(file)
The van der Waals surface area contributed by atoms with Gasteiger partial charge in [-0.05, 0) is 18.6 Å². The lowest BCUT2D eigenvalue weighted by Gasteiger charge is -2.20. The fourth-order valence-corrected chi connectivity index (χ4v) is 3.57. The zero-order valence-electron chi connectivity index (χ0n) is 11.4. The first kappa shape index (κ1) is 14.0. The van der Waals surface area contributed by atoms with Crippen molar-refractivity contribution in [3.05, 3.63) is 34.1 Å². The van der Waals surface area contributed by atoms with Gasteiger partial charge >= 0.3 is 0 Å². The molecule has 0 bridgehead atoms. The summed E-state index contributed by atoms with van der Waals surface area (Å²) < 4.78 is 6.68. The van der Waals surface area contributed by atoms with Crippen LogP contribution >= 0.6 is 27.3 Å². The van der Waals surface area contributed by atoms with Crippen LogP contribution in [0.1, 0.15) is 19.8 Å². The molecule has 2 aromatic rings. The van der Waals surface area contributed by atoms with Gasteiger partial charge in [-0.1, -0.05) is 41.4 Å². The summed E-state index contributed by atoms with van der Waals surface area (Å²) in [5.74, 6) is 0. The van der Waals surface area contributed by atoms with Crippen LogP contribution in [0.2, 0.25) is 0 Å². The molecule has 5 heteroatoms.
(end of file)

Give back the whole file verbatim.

The van der Waals surface area contributed by atoms with Gasteiger partial charge in [-0.05, 0) is 18.6 Å². The lowest BCUT2D eigenvalue weighted by Gasteiger charge is -2.20. The fourth-order valence-corrected chi connectivity index (χ4v) is 3.57. The zero-order valence-electron chi connectivity index (χ0n) is 11.4. The first kappa shape index (κ1) is 14.0. The van der Waals surface area contributed by atoms with Crippen molar-refractivity contribution in [3.05, 3.63) is 34.1 Å². The van der Waals surface area contributed by atoms with Gasteiger partial charge >= 0.3 is 0 Å². The molecule has 0 bridgehead atoms. The summed E-state index contributed by atoms with van der Waals surface area (Å²) < 4.78 is 6.68. The van der Waals surface area contributed by atoms with Crippen LogP contribution >= 0.6 is 27.3 Å². The van der Waals surface area contributed by atoms with Crippen LogP contribution in [0.1, 0.15) is 19.8 Å². The molecule has 2 aromatic rings. The van der Waals surface area contributed by atoms with Gasteiger partial charge in [-0.1, -0.05) is 41.4 Å². The summed E-state index contributed by atoms with van der Waals surface area (Å²) in [5.74, 6) is 0. The van der Waals surface area contributed by atoms with Crippen LogP contribution in [0.2, 0.25) is 0 Å². The molecule has 5 heteroatoms.